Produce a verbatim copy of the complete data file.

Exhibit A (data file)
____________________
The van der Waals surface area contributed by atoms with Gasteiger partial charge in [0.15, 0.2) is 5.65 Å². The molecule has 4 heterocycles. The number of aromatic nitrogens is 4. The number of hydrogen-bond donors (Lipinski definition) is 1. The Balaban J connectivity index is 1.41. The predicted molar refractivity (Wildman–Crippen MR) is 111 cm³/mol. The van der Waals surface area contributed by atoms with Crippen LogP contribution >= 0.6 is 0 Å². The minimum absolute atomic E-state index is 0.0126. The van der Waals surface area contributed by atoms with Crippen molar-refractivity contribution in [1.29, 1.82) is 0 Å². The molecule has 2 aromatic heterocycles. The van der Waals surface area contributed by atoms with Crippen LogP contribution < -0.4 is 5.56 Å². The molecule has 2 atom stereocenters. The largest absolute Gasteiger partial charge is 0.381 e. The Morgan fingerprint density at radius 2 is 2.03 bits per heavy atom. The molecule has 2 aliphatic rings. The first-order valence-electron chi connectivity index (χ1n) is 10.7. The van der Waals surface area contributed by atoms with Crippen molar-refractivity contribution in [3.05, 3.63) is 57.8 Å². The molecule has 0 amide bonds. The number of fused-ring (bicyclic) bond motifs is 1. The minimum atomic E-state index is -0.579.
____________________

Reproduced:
The van der Waals surface area contributed by atoms with Gasteiger partial charge in [0.15, 0.2) is 5.65 Å². The molecule has 4 heterocycles. The number of aromatic nitrogens is 4. The number of hydrogen-bond donors (Lipinski definition) is 1. The Balaban J connectivity index is 1.41. The predicted molar refractivity (Wildman–Crippen MR) is 111 cm³/mol. The van der Waals surface area contributed by atoms with Crippen LogP contribution >= 0.6 is 0 Å². The minimum absolute atomic E-state index is 0.0126. The van der Waals surface area contributed by atoms with Crippen molar-refractivity contribution in [1.29, 1.82) is 0 Å². The molecule has 2 aromatic heterocycles. The van der Waals surface area contributed by atoms with Crippen LogP contribution < -0.4 is 5.56 Å². The molecule has 2 atom stereocenters. The largest absolute Gasteiger partial charge is 0.381 e. The Morgan fingerprint density at radius 2 is 2.03 bits per heavy atom. The molecule has 2 aliphatic rings. The first-order valence-electron chi connectivity index (χ1n) is 10.7. The van der Waals surface area contributed by atoms with Crippen molar-refractivity contribution in [3.05, 3.63) is 57.8 Å². The molecule has 0 amide bonds. The number of fused-ring (bicyclic) bond motifs is 1. The minimum atomic E-state index is -0.579.